Bull Market Vs Bear Market Explained 

Bull market Vs Bear Market

There’s hardly anyone who isn’t intrigued by the economic jargon like “bear” and “bull markets” being peddled around whenever you switch to a news channel.

If you’re unaware of these terms, don’t worry, they’re just Wall Street verbiage used to describe the trends in a market.

Let's get started...

What is a Bull Market?

Generally, a bull market is a particular period where prices of stocks rise at a sustainable rate for months or, in some cases, even years.

bull market infographic

It’s mostly linked with stock markets and share prices, but that doesn’t mean that other asset classes like commodities, real estate, or forex can’t have bull markets as well.


Identifying a Bullish Market

The bull market event starts when stocks usually hike to around a 20 percent increase in their prices and ends when they drawdown 20 percent in decline.

These bullish trends can only be observed in retrospect as many things are relative.

Numerous things are associated with a bull market that allows investors to recognize it.

economic growth

Bullish trends occur during periods of relative economic strength or growth.

They’re often accompanied by a GDP growth period and plummeting unemployment rates while company profits continue to soar.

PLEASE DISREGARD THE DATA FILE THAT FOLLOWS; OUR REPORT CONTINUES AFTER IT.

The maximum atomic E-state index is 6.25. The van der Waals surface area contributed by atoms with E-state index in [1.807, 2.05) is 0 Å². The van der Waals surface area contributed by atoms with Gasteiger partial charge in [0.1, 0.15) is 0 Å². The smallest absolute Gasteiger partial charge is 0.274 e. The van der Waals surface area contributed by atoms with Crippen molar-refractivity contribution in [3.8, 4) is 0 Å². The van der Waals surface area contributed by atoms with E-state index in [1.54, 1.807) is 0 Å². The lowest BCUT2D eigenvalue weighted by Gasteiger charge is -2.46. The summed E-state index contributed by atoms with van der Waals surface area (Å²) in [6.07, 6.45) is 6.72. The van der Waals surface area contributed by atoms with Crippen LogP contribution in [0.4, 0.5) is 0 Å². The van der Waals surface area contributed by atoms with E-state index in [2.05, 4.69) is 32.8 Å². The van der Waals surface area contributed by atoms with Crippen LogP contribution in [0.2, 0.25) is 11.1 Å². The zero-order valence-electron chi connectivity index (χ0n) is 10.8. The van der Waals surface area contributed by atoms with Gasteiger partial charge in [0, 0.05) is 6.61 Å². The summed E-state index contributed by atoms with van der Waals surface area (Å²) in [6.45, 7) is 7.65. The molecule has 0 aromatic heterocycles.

Apart from that, a great non-numerical pointer for a market going through bullish trends is the relatively higher investor confidence in the market.

This results in higher demands for more stocks while the general sentiments in the market tone tend to stay positive.


How to Invest in a Bull Market

No matter what the market behavior is like, it would be best to focus on long-term returns and long-term growth in wealth as an investor or trader.

Your efforts should be concentrated on recognizing which of the stocks will do well in the long run despite relative growth or decline.

investing infographic

Therefore, it’s not always necessary to barge in only when the stock prices are low.

The smart thing would be to learn the concept of dollar-cost averaging, which can help you invest during a bullish market trend.


Historical Examples of Bull Markets

The bull market trend that started after the 2008 turmoil in 2009 and ended in 2020 due to the pandemic outbreak is one of the longest in market history and is also the latest to observe.

identifying a bull market

A simple look at S&P 500 tells the tale of how it flattened out in March 2009 and then kept climbing till this year’s plunge.

Another bull market was observed before this from 2002 to the time around the financial crisis in 2007.


What Is a Bear Market?

A bear market is a condition in the stock market where stock prices drop by more than 20 percent from their previous highs.

Consequently, investor confidence and beliefs start to dwindle, and a sensation of pessimism and hopelessness takes over the stock market and the economy.

bear market infographic

Alright, but where does the name come from?